MGMA18: Get ready for a new healthcare world by thinking like a consumer business, says Robin Farmanfarmaian

Robin Farmanfarmaian
"Are you going to be Kodak?" asked speaker Robin Farmanfarmaian. (Courtesy MGMA)

BOSTON—Picture this. A device will monitor blood sugar levels in patients with diabetes without all those constant finger sticks. And a pill that a patient swallows, which has a tiny camera to take pictures as it moves through the body, will replace colonoscopies.

Those are just a couple of examples of the innovative technology that is disrupting healthcare, said Robin Farmanfarmaian, a keynote speaker at the Medical Group Management Association annual conference in Boston this week.

Rapidly evolving technology is augmenting—and in some cases replacing—healthcare professionals, said Farmanfarmaian, a professional speaker and vice president of Actavalon, a biotech company that is developing treatments for cancer.

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Farmanfarmaian shared some of the innovations that allowed her to take control of her own health along with new technology from robots to remote patient-monitoring devices that is guaranteed to change the future. Her life goal: to impact 100 million patients worldwide, she said.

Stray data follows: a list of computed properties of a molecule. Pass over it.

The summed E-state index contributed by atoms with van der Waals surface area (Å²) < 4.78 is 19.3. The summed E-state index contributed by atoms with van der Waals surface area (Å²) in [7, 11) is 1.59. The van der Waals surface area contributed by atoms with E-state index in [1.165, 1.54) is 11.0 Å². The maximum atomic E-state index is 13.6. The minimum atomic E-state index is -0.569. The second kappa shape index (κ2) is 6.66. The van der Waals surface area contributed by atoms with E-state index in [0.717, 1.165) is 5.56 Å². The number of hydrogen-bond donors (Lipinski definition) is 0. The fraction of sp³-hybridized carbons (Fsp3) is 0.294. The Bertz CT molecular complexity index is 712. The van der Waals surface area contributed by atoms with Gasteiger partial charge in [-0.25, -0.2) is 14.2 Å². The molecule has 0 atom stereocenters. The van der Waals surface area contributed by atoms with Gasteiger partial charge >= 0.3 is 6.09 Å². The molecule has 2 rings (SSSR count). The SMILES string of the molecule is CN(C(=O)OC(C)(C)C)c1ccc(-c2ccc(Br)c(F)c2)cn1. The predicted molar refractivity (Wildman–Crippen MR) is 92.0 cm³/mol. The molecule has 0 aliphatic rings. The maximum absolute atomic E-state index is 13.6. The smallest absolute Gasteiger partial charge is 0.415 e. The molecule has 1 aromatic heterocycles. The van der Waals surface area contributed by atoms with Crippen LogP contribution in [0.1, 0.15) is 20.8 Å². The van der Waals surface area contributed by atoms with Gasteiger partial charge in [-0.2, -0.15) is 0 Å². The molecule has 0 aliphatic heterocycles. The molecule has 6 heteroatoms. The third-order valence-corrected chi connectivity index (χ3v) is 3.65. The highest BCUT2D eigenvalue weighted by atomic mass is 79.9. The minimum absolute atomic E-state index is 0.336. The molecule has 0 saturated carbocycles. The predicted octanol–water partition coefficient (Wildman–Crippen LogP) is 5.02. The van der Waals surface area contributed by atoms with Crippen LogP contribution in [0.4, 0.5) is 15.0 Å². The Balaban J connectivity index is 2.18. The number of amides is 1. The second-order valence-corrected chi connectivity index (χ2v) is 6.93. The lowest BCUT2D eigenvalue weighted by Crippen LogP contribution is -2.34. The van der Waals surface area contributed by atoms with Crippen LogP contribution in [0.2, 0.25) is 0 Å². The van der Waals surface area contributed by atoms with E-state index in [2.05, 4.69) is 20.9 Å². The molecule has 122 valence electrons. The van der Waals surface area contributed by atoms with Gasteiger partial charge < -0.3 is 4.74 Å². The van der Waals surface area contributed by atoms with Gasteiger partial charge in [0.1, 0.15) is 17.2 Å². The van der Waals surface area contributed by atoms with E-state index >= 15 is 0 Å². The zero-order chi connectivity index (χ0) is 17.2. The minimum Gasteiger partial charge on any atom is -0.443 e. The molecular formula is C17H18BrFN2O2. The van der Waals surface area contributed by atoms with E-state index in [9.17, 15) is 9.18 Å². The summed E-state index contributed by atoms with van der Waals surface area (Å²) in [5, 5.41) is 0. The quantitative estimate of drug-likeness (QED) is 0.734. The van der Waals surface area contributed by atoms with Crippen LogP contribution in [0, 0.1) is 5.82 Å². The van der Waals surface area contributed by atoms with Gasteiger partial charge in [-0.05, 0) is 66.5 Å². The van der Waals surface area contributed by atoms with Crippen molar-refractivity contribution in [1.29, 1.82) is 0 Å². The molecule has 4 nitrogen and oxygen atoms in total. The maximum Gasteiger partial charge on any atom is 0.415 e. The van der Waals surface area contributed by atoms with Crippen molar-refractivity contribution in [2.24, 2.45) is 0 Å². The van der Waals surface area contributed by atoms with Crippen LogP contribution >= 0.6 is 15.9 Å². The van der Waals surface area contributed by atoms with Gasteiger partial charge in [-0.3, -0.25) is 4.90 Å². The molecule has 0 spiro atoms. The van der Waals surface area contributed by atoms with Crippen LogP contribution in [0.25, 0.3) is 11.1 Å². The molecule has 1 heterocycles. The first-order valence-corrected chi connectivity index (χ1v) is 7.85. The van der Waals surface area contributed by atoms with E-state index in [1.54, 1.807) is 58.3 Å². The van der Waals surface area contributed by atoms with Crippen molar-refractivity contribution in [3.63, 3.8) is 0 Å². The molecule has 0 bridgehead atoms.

Robin Farmanfarmaian
Robin Farmanfarmaian
(Courtesy MGMA)

“Technology is hope,” said Farmanfarmaian, who underwent six major surgeries in her youth after she was misdiagnosed and lost three major organs. Today, her Crohn’s disease is under control with an intravenous infusion drug.

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Technology is putting patients in the driver’s seat, and its advances are enabling what she calls “the era of the patient.”

All of it is raising the bar on the interaction of patients and physicians, she said.

She echoed the story told by speaker Simon Sinek, who opened the conference. Sinek talked about Kodak, whose scientists had developed a digital camera—the first of its kind—but chose to suppress the technology because it feared it would ruin its photographic film business. Instead of having the foresight to change from a film company to a digital photography company, Kodak waited 10 years while others developed digital cameras and ended up filing for bankruptcy.

“Are you going to be Kodak?” Farmanfarmaian warned, urging healthcare leaders to change their own thinking.

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Her advice for doctors and practices?

Think like a consumer business, she said. American consumers want products that meet their unique personal needs, and companies such as Amazon and Apple, which are experts in engaging people, are getting into healthcare.

Ultimately, patients are going to expect the same experience in healthcare, she said.

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